I must admit that it doesn’t surprise me that a procedure as obnoxious as adding chemical waste to the drinking water supply comes from the desks of coffee-gulping Americans!
If the idea had been dreamed up in the marketing agencies of the U.K., India or Ireland, it would never have gotten off the ground. Why? Simply because those societies are tea drinking cultures and drank very little coffee during the 50’s when this monstrous idea was first mooted by the higher echelons in the aluminium, steel and nuclear industries. So what, you ask?
Because the tea-drinking cultures would have realised that because of the high levels of drinking teas, many people were already imbibing more than the recommended levels of natural fluoride through their cuppas in the morning , afternoon and evening already!
In fact, your average cup of tea holds fluoride at the rate of 6mg per litre, with green teas clocking in at up to 12 mg of fluoride! (Corrected from a previous post that said 6mg per cup). The Tolerable Upper Intake Level is 10 milligrams of fluoride daily (it was set that high in order to avoid crippling skeletal fluorosis later on in life - which you also actually risk at only 8mg per day). Then include all the other sources of fluoride that the average person intakes from nearly all processed foods and drinks manufactured in water fluoridated areas.
The RECOMMENDED intake by the pro-fluoride lobby is 4mg per day!
SO…If you use fluoridated tapwater at 1PPM (or 1 mg/L) to make your cuppa, then boil the water (usual procedure) – that concentrates the fluoride which can then more easily be retained in the body, binds itself with aluminium and lead (both frequent in our pipes, and Aluminium is also used as an agent to clear the turbidity out of tapwater) AND if you happen to have used an aluminium kettle or pan to boil that water ( as was common up until stainless steel became more popular) that added further massive concentrations of aluminium to your simple cuppa. What was a relaxing tannic brew had now become (without your knowing or being warned about it) a satanic chemical hodge-podge!!!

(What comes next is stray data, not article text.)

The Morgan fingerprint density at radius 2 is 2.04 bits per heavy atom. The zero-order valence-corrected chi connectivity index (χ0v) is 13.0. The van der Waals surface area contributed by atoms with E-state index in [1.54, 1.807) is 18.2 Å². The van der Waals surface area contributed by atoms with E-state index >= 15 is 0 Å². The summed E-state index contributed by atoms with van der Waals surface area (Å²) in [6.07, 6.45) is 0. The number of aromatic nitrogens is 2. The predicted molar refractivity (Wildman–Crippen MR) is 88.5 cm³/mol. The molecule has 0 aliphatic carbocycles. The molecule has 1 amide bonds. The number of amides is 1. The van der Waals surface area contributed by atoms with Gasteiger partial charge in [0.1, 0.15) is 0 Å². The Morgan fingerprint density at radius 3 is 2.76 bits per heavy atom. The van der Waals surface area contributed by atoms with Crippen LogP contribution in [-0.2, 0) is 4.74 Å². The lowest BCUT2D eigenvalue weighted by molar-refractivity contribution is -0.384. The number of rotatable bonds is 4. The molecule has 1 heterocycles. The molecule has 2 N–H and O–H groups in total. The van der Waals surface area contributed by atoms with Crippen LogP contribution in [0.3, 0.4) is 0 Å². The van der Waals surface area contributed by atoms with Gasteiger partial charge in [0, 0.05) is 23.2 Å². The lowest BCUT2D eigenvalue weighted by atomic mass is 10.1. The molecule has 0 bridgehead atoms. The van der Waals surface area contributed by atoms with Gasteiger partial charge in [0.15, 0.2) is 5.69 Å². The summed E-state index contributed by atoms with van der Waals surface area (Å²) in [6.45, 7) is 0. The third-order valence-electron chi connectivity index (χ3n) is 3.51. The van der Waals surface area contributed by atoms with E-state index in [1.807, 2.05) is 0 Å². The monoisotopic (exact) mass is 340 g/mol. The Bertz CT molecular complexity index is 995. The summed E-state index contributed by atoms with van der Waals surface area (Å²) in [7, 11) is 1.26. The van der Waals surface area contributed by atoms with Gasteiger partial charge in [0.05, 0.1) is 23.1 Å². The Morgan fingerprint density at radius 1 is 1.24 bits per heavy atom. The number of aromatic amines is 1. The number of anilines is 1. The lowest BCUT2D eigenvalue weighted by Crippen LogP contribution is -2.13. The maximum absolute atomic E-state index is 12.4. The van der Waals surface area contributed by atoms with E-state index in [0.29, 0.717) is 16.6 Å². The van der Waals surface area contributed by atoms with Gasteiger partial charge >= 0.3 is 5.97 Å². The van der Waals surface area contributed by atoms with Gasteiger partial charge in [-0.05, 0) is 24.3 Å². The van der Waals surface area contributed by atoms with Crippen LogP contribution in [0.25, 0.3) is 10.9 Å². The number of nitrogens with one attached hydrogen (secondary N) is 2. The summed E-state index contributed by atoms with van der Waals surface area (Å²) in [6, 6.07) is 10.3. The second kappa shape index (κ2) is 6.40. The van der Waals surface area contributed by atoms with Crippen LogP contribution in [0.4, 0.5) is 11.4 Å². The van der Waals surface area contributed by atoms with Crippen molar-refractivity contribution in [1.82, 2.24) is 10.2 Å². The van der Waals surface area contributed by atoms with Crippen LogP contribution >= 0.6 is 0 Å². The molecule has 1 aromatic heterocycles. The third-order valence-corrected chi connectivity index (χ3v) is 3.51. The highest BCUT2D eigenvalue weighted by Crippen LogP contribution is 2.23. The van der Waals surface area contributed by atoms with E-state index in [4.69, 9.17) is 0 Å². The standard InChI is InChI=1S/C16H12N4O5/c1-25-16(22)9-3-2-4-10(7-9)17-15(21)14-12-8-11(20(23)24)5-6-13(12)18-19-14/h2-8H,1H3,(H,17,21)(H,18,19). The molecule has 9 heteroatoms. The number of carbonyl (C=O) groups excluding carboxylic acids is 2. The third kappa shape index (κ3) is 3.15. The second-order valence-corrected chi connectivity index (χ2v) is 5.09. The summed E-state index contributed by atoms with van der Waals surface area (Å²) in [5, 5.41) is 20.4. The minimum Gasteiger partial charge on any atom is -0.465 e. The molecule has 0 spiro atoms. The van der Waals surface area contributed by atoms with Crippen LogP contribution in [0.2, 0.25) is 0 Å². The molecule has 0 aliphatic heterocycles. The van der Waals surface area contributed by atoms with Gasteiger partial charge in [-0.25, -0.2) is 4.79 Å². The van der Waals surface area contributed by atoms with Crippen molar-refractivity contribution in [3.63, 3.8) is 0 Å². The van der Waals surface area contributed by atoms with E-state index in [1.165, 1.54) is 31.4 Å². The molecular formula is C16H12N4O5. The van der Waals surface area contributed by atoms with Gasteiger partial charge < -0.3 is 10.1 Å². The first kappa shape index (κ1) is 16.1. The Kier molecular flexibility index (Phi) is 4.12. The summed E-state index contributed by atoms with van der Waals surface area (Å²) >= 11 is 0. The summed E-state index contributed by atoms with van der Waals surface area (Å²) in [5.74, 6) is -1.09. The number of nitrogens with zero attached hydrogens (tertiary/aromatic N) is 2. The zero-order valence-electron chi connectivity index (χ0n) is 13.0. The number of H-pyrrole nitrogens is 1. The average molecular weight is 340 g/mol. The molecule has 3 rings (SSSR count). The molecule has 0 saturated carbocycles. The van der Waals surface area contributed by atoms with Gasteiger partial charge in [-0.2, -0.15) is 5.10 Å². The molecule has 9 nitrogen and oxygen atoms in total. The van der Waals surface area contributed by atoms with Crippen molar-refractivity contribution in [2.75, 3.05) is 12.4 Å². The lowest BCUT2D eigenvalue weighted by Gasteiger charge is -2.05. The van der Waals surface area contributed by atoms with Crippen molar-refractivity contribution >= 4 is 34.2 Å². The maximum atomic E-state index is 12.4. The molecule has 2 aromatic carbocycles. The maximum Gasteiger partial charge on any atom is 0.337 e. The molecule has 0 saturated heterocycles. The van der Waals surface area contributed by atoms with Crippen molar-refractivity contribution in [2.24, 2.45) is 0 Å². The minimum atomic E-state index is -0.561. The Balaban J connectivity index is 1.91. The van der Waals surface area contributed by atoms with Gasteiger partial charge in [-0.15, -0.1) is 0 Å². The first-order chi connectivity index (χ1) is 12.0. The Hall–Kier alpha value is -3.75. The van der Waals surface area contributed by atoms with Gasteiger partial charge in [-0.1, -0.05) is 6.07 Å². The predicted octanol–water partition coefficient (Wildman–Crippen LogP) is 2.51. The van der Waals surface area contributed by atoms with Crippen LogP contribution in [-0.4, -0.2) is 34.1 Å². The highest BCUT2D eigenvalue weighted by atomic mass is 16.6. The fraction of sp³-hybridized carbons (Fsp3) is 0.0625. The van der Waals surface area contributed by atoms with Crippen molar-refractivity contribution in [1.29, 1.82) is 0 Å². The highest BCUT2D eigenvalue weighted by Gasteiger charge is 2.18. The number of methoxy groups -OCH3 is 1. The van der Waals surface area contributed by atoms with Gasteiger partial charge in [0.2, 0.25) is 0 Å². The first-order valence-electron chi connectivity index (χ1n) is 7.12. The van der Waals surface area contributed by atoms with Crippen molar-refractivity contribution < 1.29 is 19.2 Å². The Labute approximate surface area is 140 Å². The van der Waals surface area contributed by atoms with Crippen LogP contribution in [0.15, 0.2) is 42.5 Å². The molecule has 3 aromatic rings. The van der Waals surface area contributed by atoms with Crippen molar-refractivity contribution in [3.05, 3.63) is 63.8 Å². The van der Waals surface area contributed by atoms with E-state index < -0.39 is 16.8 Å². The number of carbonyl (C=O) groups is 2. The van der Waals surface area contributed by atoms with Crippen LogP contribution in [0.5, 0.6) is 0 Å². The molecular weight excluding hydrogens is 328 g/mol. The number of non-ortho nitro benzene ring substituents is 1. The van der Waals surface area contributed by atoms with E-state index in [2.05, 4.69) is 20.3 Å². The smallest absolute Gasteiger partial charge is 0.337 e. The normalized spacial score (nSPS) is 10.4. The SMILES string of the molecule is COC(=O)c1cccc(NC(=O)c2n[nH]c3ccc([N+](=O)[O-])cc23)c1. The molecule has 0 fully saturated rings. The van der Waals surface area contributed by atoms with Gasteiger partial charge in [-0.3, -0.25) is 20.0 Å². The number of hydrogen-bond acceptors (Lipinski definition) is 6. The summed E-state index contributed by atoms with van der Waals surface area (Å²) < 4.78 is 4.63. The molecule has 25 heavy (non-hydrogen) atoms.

50% of fluoride intake is retained in the body by adults, and 80% by children. People with Alzheimer’s Disease have much higher levels of aluminium in their brains than normal. So when Granny who led a good life and only drank tea suddenly goes ga-ga, which more Grannies than ever are doing as the population ages, well, maybe we should look again at whether the reported 14% less cavities in fluoridated countries (as claimed by the fluoride lobby) is really worth the heartbreak of Alzheimer’s, osteoporosis, fluorosis, bone cancers, thyroid malfunctions, heart disease and all the other negative side-effects!
P.S. If anyone can supply the full text of the Mayo Clinic report below, it would be greatly appreciated…
Fluoride-Related Bone Disease Associated With Habitual Tea Consumption
JULIE E. HALLANGER JOHNSON, MD; ANN E. KEARNS, MD, PHD; PATRICK M. DORAN, MD; TECK KIM KHOO, MD; ROBERT A. WERMERS, MD
Individual reprints of this article are not available. Address correspondence to Robert A. Wermers, MD, Division of Endocrinology, Diabetes, Metabolism, and Nutrition, College of Medicine, Mayo Clinic, 200 First St SW, Rochester, MN 55905 (e-mail: email@example.com).
Acquired osteosclerosis is a rare disorder of bone formation but an important consideration in adults with sclerotic bones or elevated bone density results. In such patients, malignancy, hepatitis C, and fluorosis should all be considered when making a diagnosis. We describe 4 patients evaluated at our Metabolic Bone Disease Clinic from May 1, 1997, to July 1, 2006, whose bone disorders resulted from chronic fluoride exposure due to excessive tea intake. Three of these patients had toxic serum fluoride levels (>15 μmol/L). Although the clinical presentation of the patients varied, all 4 had an unexpectedly elevated spine bone mineral density that was proportionately higher than the bone mineral density at the hip. Other clinical features included gastrointestinal symptoms such as nausea, vomiting, and weight loss; lower extremity pain sometimes associated with stress fractures of the lower extremities; renal insufficiency; and elevated alkaline phosphatase levels. Readily available, tea often contains high levels of fluoride. Obsessive-compulsive drinking behaviours and renal insufficiency may predispose to excessive fluoride consumption and accumulation. The current cases show that fluoride-related bone disease is an important clinical consideration in patients with dense bones or gastrointestinal symptoms and a history of excessive tea consumption. Furthermore, fluoride excess should be considered in all patients with a history of excessive tea consumption, especially due to its insidious nature and nonspecific clinical presentation.
Mayo Clin Proc. 2007;82(6):719-724